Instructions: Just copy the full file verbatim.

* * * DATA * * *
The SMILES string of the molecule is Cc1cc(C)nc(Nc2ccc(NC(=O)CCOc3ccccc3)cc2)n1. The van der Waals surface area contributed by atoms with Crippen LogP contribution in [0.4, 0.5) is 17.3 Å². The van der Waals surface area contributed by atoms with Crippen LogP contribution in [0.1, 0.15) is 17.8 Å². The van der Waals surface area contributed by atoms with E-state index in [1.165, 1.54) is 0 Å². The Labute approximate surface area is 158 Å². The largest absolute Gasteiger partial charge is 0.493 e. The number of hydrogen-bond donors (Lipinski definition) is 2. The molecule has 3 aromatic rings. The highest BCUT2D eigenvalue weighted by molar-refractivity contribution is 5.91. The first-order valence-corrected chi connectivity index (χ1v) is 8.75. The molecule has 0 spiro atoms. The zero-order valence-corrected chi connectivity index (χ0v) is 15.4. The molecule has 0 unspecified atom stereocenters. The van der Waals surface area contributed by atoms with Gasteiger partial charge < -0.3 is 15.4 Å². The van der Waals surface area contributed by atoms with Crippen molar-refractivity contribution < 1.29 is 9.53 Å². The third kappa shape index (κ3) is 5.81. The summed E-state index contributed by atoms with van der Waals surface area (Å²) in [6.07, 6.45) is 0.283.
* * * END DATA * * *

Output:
The SMILES string of the molecule is Cc1cc(C)nc(Nc2ccc(NC(=O)CCOc3ccccc3)cc2)n1. The van der Waals surface area contributed by atoms with Crippen LogP contribution in [0.4, 0.5) is 17.3 Å². The van der Waals surface area contributed by atoms with Crippen LogP contribution in [0.1, 0.15) is 17.8 Å². The van der Waals surface area contributed by atoms with E-state index in [1.165, 1.54) is 0 Å². The Labute approximate surface area is 158 Å². The largest absolute Gasteiger partial charge is 0.493 e. The number of hydrogen-bond donors (Lipinski definition) is 2. The molecule has 3 aromatic rings. The highest BCUT2D eigenvalue weighted by molar-refractivity contribution is 5.91. The first-order valence-corrected chi connectivity index (χ1v) is 8.75. The molecule has 0 spiro atoms. The zero-order valence-corrected chi connectivity index (χ0v) is 15.4. The molecule has 0 unspecified atom stereocenters. The van der Waals surface area contributed by atoms with Gasteiger partial charge < -0.3 is 15.4 Å². The van der Waals surface area contributed by atoms with Crippen molar-refractivity contribution < 1.29 is 9.53 Å². The third kappa shape index (κ3) is 5.81. The summed E-state index contributed by atoms with van der Waals surface area (Å²) in [6.07, 6.45) is 0.283.